News Local

Mount Polley spill could hit salmon run

By Michael Mui, 24 Hours Vancouver

Part of the Mount Polley mining spill. (CARIBOO REGIONAL DISTRICT)

Part of the Mount Polley mining spill. (CARIBOO REGIONAL DISTRICT)

A good portion of this year’s sockeye run could be affected by the massive tailings pond spill at Mount Polley this week, according to officials.

Fisheries and Oceans Canada isn’t sure exactly how salmon would be affected by Monday’s spill, which according to Imperial Metals Ltd., consists of non-acidic alkaline tailings.

But on Wednesday, it said the sockeye — between 845,000 to 2.95 million fish — are “currently migrating” towards the Quesnel Lake system.

It’s a significant chunk of B.C.’s sockeye run, which typically sees about 23 million fish come back during spawning season.

“Fisheries and Oceans Canada will be closely monitoring the salmon run as it approaches the Quesnel system over the coming days to assess the potential effects of these pollutants and other factors including water temperature on salmon returns,” the DFO said in a statement.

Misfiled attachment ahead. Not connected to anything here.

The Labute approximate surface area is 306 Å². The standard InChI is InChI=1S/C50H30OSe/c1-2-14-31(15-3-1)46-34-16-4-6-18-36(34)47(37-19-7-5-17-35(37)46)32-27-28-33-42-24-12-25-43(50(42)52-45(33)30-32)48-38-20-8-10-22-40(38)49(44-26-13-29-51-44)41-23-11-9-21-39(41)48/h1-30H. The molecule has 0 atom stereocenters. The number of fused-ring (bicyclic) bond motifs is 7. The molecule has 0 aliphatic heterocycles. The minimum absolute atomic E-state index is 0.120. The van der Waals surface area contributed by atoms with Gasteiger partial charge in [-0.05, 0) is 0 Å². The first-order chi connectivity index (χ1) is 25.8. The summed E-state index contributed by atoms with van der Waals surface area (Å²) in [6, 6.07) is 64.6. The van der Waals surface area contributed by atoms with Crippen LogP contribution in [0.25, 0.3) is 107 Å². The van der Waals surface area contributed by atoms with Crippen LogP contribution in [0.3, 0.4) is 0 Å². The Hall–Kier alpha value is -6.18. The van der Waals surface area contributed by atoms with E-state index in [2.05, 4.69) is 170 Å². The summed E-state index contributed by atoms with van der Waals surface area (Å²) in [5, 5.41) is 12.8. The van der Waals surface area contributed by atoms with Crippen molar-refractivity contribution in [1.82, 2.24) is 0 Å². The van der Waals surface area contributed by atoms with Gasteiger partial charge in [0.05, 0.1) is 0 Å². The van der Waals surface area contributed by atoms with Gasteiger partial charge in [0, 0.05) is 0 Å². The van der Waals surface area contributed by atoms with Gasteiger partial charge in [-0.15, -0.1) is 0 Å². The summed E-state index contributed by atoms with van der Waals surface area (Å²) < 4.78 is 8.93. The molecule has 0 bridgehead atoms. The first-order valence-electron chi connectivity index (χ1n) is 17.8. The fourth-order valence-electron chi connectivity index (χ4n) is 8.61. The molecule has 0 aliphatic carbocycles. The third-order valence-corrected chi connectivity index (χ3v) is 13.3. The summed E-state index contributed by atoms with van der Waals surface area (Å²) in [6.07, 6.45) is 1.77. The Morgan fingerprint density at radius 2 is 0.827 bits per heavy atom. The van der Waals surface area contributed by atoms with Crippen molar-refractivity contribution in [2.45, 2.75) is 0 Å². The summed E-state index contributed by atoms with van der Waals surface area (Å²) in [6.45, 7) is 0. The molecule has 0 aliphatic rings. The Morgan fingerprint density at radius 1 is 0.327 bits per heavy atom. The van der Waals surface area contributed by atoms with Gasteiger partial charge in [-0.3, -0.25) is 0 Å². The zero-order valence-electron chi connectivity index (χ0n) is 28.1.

The DFO has already banned fishing in portions of the Cariboo and Quenel rivers because of the spill.

Meanwhile, a state of emergency has been declared in the Cariboo Regional District “in order to access additional capacity that may be necessary to further protect the private property and government infrastructure in the town of Likely,” said the district’s emergency operations centre Wednesday.

The B.C. premier’s office said by email Christy Clark is being kept abreast of the situation but “does not want to be a distraction from the emergency response efforts.”

The spokesperson said she will have more to say in coming days. 


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